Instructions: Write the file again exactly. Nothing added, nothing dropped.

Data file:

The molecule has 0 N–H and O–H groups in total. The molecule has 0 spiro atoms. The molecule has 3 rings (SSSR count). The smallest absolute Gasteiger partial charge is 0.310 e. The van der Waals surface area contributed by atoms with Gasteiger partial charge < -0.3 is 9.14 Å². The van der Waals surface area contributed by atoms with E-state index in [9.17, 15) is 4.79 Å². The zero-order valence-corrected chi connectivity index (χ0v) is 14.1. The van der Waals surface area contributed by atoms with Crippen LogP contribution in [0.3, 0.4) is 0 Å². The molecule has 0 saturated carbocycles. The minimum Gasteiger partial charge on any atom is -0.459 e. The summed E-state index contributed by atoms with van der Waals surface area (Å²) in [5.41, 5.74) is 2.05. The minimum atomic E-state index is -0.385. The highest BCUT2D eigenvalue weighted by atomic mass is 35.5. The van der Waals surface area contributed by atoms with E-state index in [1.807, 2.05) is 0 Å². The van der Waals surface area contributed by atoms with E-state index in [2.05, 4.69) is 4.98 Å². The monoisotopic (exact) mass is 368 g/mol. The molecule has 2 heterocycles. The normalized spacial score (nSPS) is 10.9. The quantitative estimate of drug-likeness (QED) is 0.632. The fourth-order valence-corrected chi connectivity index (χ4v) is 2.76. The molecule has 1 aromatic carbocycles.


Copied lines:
The molecule has 0 N–H and O–H groups in total. The molecule has 0 spiro atoms. The molecule has 3 rings (SSSR count). The smallest absolute Gasteiger partial charge is 0.310 e. The van der Waals surface area contributed by atoms with Gasteiger partial charge < -0.3 is 9.14 Å². The van der Waals surface area contributed by atoms with E-state index in [9.17, 15) is 4.79 Å². The zero-order valence-corrected chi connectivity index (χ0v) is 14.1. The van der Waals surface area contributed by atoms with Crippen LogP contribution in [0.3, 0.4) is 0 Å². The molecule has 0 saturated carbocycles. The minimum Gasteiger partial charge on any atom is -0.459 e. The summed E-state index contributed by atoms with van der Waals surface area (Å²) in [5.41, 5.74) is 2.05. The minimum atomic E-state index is -0.385. The highest BCUT2D eigenvalue weighted by atomic mass is 35.5. The van der Waals surface area contributed by atoms with E-state index in [1.807, 2.05) is 0 Å². The van der Waals surface area contributed by atoms with E-state index in [2.05, 4.69) is 4.98 Å². The monoisotopic (exact) mass is 368 g/mol. The molecule has 2 heterocycles. The normalized spacial score (nSPS) is 10.9. The quantitative estimate of drug-likeness (QED) is 0.632. The fourth-order valence-corrected chi connectivity index (χ4v) is 2.76. The molecule has 1 aromatic carbocycles.